Clean slate, folks. We have a new year to muck around in. I usually don't make a big deal about the new year (after all, it is technically just another day), but I feel a bit different today. There's something about having a specific goal for the year that changes my perspective. I know I have a lot of work to do for the MFA applications, and I know it has to be good work. I can't work on my writing sample with, say, the same forethought and effort I give to these blog posts. Nor can I let the MFA requirements slip for a month or ten. Procrastination is not an option this year. With the the number of application fees I'll have to pay, I can't afford to wait and do them all at once.
Then there's the GRE. My general impression is that the GRE doesn't matter much for the MFA programs themselves, but the grad schools in general require them. So I'll need to study for that. The GRE has double the pressure, though, because I have to beat my brother's score, and he hasn't left me much wiggle room. Right bro? Seriously, this test is a big deal. There's at least the possibility that my score could be a tie-breaker between me and an equally qualified candidate.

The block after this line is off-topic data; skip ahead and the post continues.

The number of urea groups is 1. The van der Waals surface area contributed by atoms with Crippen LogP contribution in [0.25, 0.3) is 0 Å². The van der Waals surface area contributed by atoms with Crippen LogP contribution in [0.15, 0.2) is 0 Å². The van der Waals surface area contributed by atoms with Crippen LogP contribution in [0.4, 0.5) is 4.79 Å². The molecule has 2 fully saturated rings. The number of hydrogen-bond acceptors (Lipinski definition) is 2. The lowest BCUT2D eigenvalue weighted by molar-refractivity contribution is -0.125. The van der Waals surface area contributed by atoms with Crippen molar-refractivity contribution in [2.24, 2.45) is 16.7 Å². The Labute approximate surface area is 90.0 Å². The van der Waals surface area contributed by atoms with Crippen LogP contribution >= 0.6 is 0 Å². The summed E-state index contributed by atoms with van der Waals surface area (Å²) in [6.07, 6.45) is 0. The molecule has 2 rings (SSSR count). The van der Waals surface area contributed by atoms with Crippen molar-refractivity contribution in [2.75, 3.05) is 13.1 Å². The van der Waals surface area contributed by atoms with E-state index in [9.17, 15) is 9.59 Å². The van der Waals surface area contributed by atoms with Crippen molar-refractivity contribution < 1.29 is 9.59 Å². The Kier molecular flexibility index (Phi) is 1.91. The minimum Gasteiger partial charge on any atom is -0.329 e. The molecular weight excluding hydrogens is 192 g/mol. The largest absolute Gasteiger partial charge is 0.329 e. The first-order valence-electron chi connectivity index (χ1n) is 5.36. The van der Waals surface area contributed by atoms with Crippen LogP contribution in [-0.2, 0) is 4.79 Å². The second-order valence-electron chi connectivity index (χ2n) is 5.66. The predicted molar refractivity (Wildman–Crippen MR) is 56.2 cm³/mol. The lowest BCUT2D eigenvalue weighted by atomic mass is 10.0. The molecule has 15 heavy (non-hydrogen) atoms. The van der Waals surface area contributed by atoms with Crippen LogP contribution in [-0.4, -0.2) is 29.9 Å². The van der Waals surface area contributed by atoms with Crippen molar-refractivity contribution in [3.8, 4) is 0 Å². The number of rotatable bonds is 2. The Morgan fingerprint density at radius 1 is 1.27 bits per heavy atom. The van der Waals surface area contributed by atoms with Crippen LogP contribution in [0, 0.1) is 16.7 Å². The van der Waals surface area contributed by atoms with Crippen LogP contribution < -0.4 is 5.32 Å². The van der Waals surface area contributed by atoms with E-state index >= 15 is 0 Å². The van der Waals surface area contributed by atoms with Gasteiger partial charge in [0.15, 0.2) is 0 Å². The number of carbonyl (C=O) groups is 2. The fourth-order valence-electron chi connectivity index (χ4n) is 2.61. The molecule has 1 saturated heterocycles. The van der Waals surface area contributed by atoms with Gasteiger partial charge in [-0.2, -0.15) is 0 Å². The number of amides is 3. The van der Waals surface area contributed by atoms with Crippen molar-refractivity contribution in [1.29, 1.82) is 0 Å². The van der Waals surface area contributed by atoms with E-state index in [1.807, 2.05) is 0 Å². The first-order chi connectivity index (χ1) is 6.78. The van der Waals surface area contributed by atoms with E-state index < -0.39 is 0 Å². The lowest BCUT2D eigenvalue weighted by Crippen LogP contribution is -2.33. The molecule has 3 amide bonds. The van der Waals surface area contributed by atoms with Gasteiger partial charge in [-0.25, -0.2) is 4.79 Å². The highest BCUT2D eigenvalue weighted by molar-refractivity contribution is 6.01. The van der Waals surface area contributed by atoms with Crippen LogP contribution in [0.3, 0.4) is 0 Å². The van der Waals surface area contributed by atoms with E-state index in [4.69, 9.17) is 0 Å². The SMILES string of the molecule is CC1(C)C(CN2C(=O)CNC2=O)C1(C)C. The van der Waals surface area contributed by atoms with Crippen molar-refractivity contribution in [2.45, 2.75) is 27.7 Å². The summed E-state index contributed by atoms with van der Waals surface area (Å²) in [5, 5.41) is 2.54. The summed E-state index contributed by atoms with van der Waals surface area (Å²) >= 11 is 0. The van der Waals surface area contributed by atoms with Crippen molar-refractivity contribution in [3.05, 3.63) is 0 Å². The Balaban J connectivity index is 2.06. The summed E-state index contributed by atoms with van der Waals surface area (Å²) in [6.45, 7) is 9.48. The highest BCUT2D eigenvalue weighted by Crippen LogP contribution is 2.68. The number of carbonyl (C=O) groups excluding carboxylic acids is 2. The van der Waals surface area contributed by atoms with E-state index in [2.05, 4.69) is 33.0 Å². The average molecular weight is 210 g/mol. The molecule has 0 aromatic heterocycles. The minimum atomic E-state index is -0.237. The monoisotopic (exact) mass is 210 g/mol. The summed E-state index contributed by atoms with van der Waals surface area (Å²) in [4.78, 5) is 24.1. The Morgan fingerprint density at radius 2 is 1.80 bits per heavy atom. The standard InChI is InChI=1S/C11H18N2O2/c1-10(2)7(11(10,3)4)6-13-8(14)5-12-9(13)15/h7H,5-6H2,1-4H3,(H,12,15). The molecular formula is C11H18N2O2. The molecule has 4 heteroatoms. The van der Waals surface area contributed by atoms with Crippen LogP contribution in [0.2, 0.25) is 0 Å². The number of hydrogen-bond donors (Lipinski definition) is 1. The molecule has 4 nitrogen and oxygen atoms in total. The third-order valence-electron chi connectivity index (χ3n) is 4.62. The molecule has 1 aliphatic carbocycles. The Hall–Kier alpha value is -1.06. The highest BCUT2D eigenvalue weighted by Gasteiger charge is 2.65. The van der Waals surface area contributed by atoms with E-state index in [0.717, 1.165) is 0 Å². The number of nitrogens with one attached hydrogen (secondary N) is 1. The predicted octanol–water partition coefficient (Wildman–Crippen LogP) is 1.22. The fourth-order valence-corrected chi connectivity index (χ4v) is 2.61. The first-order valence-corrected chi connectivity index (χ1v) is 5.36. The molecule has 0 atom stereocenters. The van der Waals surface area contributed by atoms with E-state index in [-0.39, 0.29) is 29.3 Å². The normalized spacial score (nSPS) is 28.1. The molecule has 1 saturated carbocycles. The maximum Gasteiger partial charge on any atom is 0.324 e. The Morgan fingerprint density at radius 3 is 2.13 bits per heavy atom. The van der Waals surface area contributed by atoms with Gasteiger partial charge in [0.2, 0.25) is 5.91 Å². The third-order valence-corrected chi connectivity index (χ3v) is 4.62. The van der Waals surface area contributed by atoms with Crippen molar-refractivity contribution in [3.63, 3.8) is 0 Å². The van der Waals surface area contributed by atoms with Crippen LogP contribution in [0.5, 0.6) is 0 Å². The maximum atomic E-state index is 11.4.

The more I think about it, the more I feel like a high school senior applying to some top colleges. When I applied to college I had no doubt I would get in to my schools of choice. Marshall University and Tri-State Bible College are fairly non-competetive. I was even confident about getting in here at the seminary. Covenant is a good school, but it's not primarily a scholar's seminary. Now, on the other hand, I'm applying to schools that are among the best in the field. That means I'll be up against the best writing students in the nation. If it was just a standardized test, I wouldn't worry about it so much, but writing is more subjective. Add to that the fact that I don't have a good sense of what quality of work I can do consistently, and my consternation increases.
So hopefully in the next few months I can crank out a couple of perfect 10 stories, which will then lead to me getting into every program I apply to. Then I can stroll onto campus as a superstar, and writing success will inevitably follow. That's how it works, right?